It was decided by a Parliament which sat about it, that Old Cheeseman's mercenary motives could alone be taken into account, and that he had "coined our blood for drachmas." The Parliament took the expression out of the quarrel scene between Brutus and Cassius.
When it was settled in this strong way that Old Cheeseman was a tremendous traitor, who had wormed himself into our fellows' secrets on purpose to get himself into favour by giving up everything he knew, all courageous fellows were invited to come forward and enrol themselves in a Society for making a set against him. The President of the Society was First boy, named Bob Tarter. His father was in the West Indies, and he owned, himself, that his father was worth Millions. He had great power among our fellows, and he wrote a parody, beginning -
"Who made believe to be so meek That we could hardly hear him speak, Yet turned out an Informing Sneak? Old Cheeseman."
- and on in that way through more than a dozen verses, which he used to go and sing, every morning, close by the new master's desk. He trained one of the low boys, too, a rosy-cheeked little Brass who didn't care what he did, to go up to him with his Latin Grammar one morning, and say it so: NOMINATIVUS PRONOMINUM--Old Cheeseman, RARO EXPRIMITUR--was never suspected, NISI DISTINCTIONIS--of being an informer, AUT EMPHASIS GRATIA--until he proved one. UT--for instance, VOS DAMNASTIS--when he sold the boys. QUASI--as though, DICAT--he should say, PRETAEREA NEMO--I'm a Judas! All this produced a great effect on Old Cheeseman. He had never had much hair; but what he had, began to get thinner and thinner every day. He grew paler and more worn; and sometimes of an evening he was seen sitting at his desk with a precious long snuff to his candle, and his hands before his face, crying. But no member of the Society could pity him, even if he felt inclined, because the President said it was Old Cheeseman's conscience.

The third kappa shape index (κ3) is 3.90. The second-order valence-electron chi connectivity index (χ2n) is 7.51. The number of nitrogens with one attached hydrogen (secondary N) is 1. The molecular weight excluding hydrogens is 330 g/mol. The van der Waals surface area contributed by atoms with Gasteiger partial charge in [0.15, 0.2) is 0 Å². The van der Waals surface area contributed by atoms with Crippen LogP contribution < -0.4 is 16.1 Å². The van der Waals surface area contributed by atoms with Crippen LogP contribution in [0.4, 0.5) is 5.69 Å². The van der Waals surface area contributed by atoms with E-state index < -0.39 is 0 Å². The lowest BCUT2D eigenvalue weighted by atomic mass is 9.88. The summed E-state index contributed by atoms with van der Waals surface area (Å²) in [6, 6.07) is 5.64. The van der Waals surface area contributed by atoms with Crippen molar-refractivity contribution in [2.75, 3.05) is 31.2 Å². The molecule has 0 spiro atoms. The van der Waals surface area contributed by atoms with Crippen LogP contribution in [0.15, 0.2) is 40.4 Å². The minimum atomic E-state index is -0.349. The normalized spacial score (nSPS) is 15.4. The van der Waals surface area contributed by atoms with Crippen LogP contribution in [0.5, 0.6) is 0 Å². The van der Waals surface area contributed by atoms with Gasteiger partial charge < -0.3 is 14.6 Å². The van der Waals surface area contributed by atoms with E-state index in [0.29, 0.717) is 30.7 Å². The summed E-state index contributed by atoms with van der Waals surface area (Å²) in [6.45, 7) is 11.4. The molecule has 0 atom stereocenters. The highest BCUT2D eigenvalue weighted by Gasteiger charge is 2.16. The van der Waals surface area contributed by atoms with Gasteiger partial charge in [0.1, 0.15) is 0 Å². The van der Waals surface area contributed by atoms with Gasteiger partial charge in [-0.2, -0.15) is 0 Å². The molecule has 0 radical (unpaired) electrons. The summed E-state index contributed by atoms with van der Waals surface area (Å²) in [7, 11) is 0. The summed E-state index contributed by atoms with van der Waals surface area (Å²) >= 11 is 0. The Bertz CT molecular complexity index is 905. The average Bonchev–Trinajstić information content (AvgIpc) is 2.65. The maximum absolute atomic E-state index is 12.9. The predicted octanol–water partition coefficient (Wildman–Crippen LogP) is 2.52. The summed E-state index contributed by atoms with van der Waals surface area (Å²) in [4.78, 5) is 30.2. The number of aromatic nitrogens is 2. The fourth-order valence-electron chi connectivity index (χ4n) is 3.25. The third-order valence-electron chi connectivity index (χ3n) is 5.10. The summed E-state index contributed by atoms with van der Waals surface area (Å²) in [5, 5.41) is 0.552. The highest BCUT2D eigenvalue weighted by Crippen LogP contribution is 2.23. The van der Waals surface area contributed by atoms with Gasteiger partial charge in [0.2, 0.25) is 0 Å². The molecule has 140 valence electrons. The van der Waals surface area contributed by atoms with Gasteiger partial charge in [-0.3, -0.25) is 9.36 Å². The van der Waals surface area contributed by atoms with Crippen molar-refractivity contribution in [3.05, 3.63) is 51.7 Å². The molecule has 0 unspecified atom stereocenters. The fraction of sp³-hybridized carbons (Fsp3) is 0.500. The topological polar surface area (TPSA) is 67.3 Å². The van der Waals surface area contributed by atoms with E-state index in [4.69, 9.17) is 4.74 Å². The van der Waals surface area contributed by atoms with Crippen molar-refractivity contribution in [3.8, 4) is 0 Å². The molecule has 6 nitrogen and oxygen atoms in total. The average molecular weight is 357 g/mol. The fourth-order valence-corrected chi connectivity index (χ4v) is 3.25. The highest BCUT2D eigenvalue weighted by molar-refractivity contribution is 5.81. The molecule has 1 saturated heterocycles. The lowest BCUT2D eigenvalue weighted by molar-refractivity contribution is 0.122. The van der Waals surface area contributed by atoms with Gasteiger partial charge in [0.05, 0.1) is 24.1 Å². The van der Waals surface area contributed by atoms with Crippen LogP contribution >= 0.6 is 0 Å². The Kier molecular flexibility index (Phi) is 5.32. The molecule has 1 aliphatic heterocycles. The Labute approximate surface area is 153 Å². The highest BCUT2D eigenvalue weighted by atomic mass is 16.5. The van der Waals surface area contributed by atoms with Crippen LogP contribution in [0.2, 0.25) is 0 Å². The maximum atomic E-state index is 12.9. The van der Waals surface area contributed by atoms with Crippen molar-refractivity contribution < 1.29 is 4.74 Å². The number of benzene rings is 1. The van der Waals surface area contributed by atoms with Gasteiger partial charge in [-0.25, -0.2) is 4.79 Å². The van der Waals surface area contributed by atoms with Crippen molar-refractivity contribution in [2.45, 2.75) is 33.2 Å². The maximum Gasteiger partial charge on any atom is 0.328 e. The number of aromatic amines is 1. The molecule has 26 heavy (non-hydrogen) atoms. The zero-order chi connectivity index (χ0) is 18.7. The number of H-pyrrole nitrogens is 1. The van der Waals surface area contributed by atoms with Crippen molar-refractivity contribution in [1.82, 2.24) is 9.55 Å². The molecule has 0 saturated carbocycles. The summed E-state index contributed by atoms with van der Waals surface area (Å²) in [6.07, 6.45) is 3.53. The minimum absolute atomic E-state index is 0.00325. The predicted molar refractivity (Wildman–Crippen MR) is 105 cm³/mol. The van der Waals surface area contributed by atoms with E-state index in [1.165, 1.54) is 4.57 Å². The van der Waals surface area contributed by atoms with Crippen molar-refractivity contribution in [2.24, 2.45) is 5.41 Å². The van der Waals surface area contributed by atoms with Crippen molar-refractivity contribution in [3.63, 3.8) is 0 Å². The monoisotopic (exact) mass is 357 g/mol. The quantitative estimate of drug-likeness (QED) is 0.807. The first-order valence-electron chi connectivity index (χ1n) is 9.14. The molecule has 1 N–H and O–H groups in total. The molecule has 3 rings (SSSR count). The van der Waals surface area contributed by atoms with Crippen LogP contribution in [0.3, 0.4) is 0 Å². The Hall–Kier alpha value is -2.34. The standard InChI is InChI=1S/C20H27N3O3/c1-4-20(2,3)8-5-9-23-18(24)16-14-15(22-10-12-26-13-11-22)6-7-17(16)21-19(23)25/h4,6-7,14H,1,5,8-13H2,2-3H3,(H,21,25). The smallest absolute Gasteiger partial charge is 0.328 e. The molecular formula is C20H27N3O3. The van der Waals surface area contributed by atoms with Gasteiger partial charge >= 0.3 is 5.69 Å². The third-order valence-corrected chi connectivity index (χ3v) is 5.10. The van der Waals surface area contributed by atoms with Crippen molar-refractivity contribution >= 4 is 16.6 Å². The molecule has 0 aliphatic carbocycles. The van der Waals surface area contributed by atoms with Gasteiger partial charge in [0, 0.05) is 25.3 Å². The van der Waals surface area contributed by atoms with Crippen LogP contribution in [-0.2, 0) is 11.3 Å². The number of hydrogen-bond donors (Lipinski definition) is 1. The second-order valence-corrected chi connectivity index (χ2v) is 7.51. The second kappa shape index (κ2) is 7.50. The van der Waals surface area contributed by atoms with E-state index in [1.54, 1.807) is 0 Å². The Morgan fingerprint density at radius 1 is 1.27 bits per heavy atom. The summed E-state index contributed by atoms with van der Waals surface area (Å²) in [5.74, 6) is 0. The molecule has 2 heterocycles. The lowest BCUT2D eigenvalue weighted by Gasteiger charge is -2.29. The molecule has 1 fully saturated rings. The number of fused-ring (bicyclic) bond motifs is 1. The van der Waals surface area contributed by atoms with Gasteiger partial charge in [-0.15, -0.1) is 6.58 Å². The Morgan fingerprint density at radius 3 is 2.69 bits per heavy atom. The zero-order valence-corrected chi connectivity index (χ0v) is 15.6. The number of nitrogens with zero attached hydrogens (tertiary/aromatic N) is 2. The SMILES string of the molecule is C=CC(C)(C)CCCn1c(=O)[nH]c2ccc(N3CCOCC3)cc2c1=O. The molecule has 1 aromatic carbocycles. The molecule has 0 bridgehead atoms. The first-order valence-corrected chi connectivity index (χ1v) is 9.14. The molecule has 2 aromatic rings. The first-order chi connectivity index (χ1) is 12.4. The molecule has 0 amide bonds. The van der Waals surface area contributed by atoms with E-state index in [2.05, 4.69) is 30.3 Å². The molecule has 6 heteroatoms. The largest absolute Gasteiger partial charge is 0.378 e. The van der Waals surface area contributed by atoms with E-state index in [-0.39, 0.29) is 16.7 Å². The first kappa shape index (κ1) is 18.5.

So Old Cheeseman went on, and didn't he lead a miserable life! Of course the Reverend turned up his nose at him, and of course SHE did--because both of them always do that at all the masters--but he suffered from the fellows most, and he suffered from them constantly. He never told about it, that the Society could find out; but he got no credit for that, because the President said it was Old Cheeseman's cowardice.
He had only one friend in the world, and that one was almost as powerless as he was, for it was only Jane. Jane was a sort of wardrobe woman to our fellows, and took care of the boxes. She had come at first, I believe, as a kind of apprentice--some of our fellows say from a Charity, but I don't know--and after her time was out, had stopped at so much a year. So little a year, perhaps I ought to say, for it is far more likely. However, she had put some pounds in the Savings' Bank, and she was a very nice young woman. She was not quite pretty; but she had a very frank, honest, bright face, and all our fellows were fond of her. She was uncommonly neat and cheerful, and uncommonly comfortable and kind. And if anything was the matter with a fellow's mother, he always went and showed the letter to Jane.
Jane was Old Cheeseman's friend. The more the Society went against him, the more Jane stood by him. She used to give him a good- humoured look out of her still-room window, sometimes, that seemed to set him up for the day.